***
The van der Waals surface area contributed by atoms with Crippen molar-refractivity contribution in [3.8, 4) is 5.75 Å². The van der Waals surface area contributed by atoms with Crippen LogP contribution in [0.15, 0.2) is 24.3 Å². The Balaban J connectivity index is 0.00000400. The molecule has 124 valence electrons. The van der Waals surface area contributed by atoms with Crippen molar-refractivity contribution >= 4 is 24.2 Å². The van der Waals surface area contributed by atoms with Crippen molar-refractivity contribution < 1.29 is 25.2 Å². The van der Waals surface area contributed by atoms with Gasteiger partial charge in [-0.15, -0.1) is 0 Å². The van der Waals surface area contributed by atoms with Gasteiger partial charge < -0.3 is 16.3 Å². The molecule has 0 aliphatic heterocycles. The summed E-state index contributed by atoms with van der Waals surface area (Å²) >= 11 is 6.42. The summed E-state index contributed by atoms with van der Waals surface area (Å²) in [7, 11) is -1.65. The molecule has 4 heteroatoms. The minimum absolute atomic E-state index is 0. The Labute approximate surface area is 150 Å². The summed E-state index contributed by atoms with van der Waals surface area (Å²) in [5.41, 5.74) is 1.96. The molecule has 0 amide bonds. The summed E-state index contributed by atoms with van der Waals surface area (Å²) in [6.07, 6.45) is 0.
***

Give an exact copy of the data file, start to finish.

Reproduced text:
The van der Waals surface area contributed by atoms with Crippen molar-refractivity contribution in [3.8, 4) is 5.75 Å². The van der Waals surface area contributed by atoms with Crippen LogP contribution in [0.15, 0.2) is 24.3 Å². The Balaban J connectivity index is 0.00000400. The molecule has 124 valence electrons. The van der Waals surface area contributed by atoms with Crippen molar-refractivity contribution >= 4 is 24.2 Å². The van der Waals surface area contributed by atoms with Crippen molar-refractivity contribution < 1.29 is 25.2 Å². The van der Waals surface area contributed by atoms with Gasteiger partial charge in [-0.15, -0.1) is 0 Å². The van der Waals surface area contributed by atoms with Gasteiger partial charge < -0.3 is 16.3 Å². The molecule has 0 aliphatic heterocycles. The summed E-state index contributed by atoms with van der Waals surface area (Å²) >= 11 is 6.42. The summed E-state index contributed by atoms with van der Waals surface area (Å²) in [7, 11) is -1.65. The molecule has 4 heteroatoms. The minimum absolute atomic E-state index is 0. The Labute approximate surface area is 150 Å². The summed E-state index contributed by atoms with van der Waals surface area (Å²) in [5.41, 5.74) is 1.96. The molecule has 0 amide bonds. The summed E-state index contributed by atoms with van der Waals surface area (Å²) in [6.07, 6.45) is 0.